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Artist Spotlight

Practicing Art Emboldens Talia Carbis to Create Without Pressure



Home » BLOG » Artist Spotlight » Practicing Art Emboldens Talia Carbis to Create Without Pressure

Talia is an artist from Brisbane, Australia. She is a wife and mum to 3 kids, just trying to fit creativity into her life wherever it fits! Talia explores topics like Judaism, and mental health through her art and enjoys making YouTube videos, and teaching kids art classes.

How do you live a creative life?

One day at a time. Every day looks different and is filled with different things. Some days I have time to access creativity in the form of art journaling or making youtube videos, and other days I access creativity by cutting nori into cute shapes of my kids’ lunchboxes. It’s never the same from one day to the next, and it can’t be too planned out or it’s just not going to work!

Do you put your life into your art journal? Or is it focused on technique?

I try to use my art journal as a way to process things I’ve been learning – sometimes techniques, and sometimes spiritual or emotional lessons.

What is your biggest barrier to creating?

Time – mostly in the form of how I prioritise things!

How do you get over that hurdle?

Change my priorities! Some weeks it’s not that simple, but it’s something everyone can work towards if it’s important to them. This Summer my art priority got down to once a week, and that’s okay! Once my big kids are back at school in February, I hope to re-prioritise and get to art more frequently. So being realistic with yourself about your other commitments (including the other things you want to do, not just what you have to do!) and about where your priorities truly lie is a really important step to overcoming the time issue!

What has been your biggest lesson when it comes to creating art?

You don’t have to be a great artist, or even a good artist to be like making art, and for it to be a valid hobby. While it’s true that we’re almost always trying to learn new things, and the practice we put into our art will see growth, we don’t have to excel and get to any certain level before our art becomes valid. My 3 year old’s art scribbles are equally as valid as my mediocre drawings, which are equally as valid as the art someone amazing like Caylee or Lauren is making! They’re not all as good as it each other, or equal in their skill, interest, or entertainment value, BUT they’re all valid art.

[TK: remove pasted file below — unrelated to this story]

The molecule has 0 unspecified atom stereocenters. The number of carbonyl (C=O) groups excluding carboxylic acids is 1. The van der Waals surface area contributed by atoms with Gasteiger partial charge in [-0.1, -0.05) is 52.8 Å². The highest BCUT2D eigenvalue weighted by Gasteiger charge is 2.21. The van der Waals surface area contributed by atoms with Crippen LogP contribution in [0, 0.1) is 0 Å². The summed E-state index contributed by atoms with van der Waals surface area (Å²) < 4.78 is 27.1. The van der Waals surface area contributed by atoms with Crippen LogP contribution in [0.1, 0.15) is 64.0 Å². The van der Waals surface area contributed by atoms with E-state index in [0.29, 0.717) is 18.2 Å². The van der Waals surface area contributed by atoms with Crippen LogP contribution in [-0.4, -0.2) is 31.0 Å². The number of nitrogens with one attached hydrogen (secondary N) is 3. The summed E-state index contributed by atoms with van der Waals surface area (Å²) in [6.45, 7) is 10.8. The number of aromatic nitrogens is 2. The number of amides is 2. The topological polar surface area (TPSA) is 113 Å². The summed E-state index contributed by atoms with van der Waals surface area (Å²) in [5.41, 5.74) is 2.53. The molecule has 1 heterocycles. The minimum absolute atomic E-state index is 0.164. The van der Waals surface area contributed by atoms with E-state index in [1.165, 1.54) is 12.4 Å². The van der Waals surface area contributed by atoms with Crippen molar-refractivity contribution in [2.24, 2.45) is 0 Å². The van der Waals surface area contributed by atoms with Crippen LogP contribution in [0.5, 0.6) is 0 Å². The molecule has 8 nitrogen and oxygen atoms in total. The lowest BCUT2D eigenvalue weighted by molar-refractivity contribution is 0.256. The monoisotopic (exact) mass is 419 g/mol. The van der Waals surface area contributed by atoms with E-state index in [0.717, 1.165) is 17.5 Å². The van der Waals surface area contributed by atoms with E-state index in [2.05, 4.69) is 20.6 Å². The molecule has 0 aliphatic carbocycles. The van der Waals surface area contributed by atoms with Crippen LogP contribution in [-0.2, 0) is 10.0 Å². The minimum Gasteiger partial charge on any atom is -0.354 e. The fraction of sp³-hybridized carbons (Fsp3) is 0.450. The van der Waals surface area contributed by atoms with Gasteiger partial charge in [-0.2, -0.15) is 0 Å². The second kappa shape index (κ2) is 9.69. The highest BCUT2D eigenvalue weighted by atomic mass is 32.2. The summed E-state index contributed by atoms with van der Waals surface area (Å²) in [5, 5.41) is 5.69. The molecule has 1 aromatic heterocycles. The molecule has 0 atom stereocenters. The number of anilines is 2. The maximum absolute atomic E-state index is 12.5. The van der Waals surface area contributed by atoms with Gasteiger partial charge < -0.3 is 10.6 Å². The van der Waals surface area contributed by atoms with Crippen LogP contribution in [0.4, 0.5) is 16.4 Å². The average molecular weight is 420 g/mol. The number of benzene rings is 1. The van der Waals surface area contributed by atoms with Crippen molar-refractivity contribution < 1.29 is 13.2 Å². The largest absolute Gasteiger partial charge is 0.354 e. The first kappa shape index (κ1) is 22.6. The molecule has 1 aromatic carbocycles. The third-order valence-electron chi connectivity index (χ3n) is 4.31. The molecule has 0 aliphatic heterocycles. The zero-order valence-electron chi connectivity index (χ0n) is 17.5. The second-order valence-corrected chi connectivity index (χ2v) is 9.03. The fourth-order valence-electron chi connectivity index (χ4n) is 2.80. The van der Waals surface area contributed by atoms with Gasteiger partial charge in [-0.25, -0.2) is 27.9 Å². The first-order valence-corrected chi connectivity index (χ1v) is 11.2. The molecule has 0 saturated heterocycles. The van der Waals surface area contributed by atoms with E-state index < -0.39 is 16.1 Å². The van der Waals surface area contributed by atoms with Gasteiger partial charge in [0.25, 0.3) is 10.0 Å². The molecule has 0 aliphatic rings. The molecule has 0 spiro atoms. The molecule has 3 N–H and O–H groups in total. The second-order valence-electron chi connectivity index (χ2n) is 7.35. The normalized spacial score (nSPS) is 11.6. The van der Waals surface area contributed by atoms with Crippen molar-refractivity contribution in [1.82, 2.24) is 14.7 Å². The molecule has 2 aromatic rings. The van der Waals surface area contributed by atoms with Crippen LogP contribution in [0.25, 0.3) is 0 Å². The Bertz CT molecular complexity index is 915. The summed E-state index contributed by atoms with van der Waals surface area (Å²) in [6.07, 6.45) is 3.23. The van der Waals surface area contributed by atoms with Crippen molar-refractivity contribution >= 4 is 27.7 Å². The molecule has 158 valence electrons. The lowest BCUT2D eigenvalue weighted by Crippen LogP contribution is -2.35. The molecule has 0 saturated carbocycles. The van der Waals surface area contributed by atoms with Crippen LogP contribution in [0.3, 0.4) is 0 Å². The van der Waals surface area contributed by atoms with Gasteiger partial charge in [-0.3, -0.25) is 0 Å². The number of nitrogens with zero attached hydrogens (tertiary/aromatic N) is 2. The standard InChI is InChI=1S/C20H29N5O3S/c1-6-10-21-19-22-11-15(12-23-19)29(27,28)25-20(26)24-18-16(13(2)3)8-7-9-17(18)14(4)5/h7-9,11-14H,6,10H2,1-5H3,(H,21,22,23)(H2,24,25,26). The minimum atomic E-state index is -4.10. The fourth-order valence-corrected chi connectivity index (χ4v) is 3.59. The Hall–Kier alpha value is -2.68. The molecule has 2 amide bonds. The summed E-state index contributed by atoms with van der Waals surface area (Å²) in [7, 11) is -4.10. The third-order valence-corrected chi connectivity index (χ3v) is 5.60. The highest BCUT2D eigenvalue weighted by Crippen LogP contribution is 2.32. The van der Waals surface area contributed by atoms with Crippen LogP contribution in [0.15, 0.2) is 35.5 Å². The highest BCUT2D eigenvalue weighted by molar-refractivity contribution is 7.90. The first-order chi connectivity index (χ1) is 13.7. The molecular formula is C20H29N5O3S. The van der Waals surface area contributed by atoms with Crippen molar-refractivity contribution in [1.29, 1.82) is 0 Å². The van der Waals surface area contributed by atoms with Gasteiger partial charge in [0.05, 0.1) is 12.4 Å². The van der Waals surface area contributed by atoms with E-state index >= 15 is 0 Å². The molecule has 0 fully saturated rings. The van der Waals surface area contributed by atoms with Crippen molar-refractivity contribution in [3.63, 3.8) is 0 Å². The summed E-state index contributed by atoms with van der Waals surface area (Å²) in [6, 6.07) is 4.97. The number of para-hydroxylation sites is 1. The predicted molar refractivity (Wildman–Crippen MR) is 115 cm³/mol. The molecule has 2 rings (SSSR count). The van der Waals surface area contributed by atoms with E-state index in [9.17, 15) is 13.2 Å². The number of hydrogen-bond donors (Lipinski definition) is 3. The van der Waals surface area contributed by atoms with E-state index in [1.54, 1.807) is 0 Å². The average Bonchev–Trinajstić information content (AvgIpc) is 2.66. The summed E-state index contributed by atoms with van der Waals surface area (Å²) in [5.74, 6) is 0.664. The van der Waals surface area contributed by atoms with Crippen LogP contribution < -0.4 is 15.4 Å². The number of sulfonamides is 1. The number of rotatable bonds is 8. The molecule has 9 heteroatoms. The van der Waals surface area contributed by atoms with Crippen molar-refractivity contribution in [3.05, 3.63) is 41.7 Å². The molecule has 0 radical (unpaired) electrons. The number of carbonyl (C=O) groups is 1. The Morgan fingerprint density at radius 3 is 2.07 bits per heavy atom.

What is your favourite art journal page you’ve ever made? Why is it your favourite?

This was actually a very hard question! I did a page a few years ago in my junk journal. It’s of a very random blue background made with a brayer (I was just cleaning off the brayer on the page!), and then a cut out from a magazine of a girl. Instead of putting her up the right way, I put her upside down and cut her off at her feet, so it’s looks like she’s falling upside down off the page. I think what I love most about it is how simple it was to make, and how effectively it produced an emotive and thought provoking response for people who saw it. Whenever I look at it I’m reminded that art doesn’t need to be complicated or a complexity of layers – sometimes simple is best!

✨ Free class for creatives ✨

In How to Start Art Journaling, we’ll walk you through the art of art journaling, including how to start doing (🙌) and make your very first art journal page (even if you’ve never even opened an art journal before).

Have you ever actively disliked a page you’ve made? What did you do with it?

Yes, absolutely! I just turn the page, and move on. I’m not so much of a fix it and change kind of gal, and I’m not a glue the pages together or rip it out kind of girl either. I just turn the page and set to forget. I think this is why I don’t really have many “finished” art journals – they’re all full of pages I actively dislike, so I don’t feel any pressure to finish a journal.

Have you ever been through artist block? What did you do to overcome it?

Yes! Artist’s block (in my experience) isn’t so much about art, and more about the other things in life. Artist’s block often comes when I’m tired, overwhelmed, stressed, or unhealthy. So I try to look after myself in other ways. I eat some nourishing food, meditate, and get my priorities in order. Once I do these things I am almost always in a better place mentally, and my imagination and creativity is revived and this flows again in my art journal.

What’s the best art advice you’ve ever received?

1. Just start.

2. Everyone’s an artist.

I feel like these two go hand in hand – you won’t be any good until you start, so the sooner you start the sooner you’ll be at a stage where you feel comfortable!

WHAT DOES COMMUNITY DO FOR YOUR CREATING?

I really appreciate the inspiration – seeing the way people do things that I never would have considered before.

WHO WOULD YOU LIKE TO CELEBRATE IN THE GET MESSY COMMUNITY?

Laura Rahuba. She’s so encouraging on my instagram and I appreciate seeing her in my comment section and DMs!

Also, Serafine Bourne – because her style really speaks to my aesthetic, and I love to flick through her feed and feel renewed and inspired.

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Talia Carbis

Talia is an artist from Brisbane, Australia. She is a wife and mum to 3 kids, just trying to fit creativity into her life wherever it fits! Talia explores topics like Judaism, and mental health through her art and enjoys making YouTube videos, and teaching kids art classes.

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